Have just moved into my first home.... a 1st floor converted Victorian terrace maisonette. Currently the walls and ceilings are covered throughout with nasty woodchip so i'm basically just stripping everything to start with some nice clean lines. As i'm living in the house as I renovate, I'm having to work one room at a time.
Anyway.... on to my dillema. The living room is my first target and i've stripped most of the walls / ceilings. I was hoping to get away with just a skim but on one wall with a large front facing bay window as I was taking the radiator off the wall, the plaster has just crumbled away into dust. stripping further back it became obvious that when double glazing was at some point fitted, moisture has got into the wooden frame supports, these have rotted away under the window frame and caused the plaster to weaken. The window is still securely in place and siting erfectly happy on the front course of brickwork.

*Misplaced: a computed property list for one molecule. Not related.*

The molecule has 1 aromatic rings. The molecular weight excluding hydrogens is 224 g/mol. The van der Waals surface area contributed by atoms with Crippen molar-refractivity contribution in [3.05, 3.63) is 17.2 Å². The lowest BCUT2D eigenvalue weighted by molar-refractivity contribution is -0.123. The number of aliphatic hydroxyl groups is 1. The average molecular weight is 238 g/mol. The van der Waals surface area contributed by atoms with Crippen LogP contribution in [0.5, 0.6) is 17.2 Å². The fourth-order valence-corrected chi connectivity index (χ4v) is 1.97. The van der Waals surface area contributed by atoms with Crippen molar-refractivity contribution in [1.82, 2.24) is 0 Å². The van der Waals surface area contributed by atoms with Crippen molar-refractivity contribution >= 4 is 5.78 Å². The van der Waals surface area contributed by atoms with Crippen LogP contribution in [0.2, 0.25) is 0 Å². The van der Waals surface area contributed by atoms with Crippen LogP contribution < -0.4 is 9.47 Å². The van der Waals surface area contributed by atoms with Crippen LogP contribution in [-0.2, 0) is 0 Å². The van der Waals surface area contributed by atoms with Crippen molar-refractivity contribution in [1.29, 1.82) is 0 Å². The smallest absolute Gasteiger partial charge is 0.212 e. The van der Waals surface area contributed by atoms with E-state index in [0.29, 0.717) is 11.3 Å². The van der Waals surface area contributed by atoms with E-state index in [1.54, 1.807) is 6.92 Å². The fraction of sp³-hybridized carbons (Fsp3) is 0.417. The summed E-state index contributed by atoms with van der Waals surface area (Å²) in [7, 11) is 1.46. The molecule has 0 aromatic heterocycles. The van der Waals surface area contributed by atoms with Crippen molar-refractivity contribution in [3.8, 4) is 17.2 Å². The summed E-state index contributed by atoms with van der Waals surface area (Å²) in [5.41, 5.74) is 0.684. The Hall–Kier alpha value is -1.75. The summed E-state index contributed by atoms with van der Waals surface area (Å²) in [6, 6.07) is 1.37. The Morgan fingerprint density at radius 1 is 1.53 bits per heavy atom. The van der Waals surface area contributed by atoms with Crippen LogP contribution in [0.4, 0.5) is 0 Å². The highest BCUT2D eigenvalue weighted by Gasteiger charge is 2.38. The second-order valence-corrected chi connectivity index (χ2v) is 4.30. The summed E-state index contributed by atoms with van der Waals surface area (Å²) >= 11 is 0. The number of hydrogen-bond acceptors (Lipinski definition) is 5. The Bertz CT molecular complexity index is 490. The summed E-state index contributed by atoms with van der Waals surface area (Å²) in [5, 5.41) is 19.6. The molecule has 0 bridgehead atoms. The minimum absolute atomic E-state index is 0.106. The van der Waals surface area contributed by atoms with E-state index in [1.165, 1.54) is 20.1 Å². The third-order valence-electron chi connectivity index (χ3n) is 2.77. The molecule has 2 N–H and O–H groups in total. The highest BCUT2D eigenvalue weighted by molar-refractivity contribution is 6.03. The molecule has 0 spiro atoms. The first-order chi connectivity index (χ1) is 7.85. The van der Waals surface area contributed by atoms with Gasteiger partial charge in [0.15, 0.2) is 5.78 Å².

Basically, I'm wondering where the damp came from, is it appears to be sound frontally and sealed..... and also how best to go about reparing / preparing for the plasterer. I don't see removing the window and refittting it as an option.
Can't guess at this and you will not get any sensible replies because no one can guess at where the damp got in. As to how its repaired depends on what needs to be done to ensure a good bond, and again its not possible to guess. Each job had a different remedy as plaster can only be apllied at a certain thickness and/or whatever these wooden frame supports were doing needs to be worked out so they can either be replaced or the void they have left filled with something suitable. Too many variables for sensible answers.
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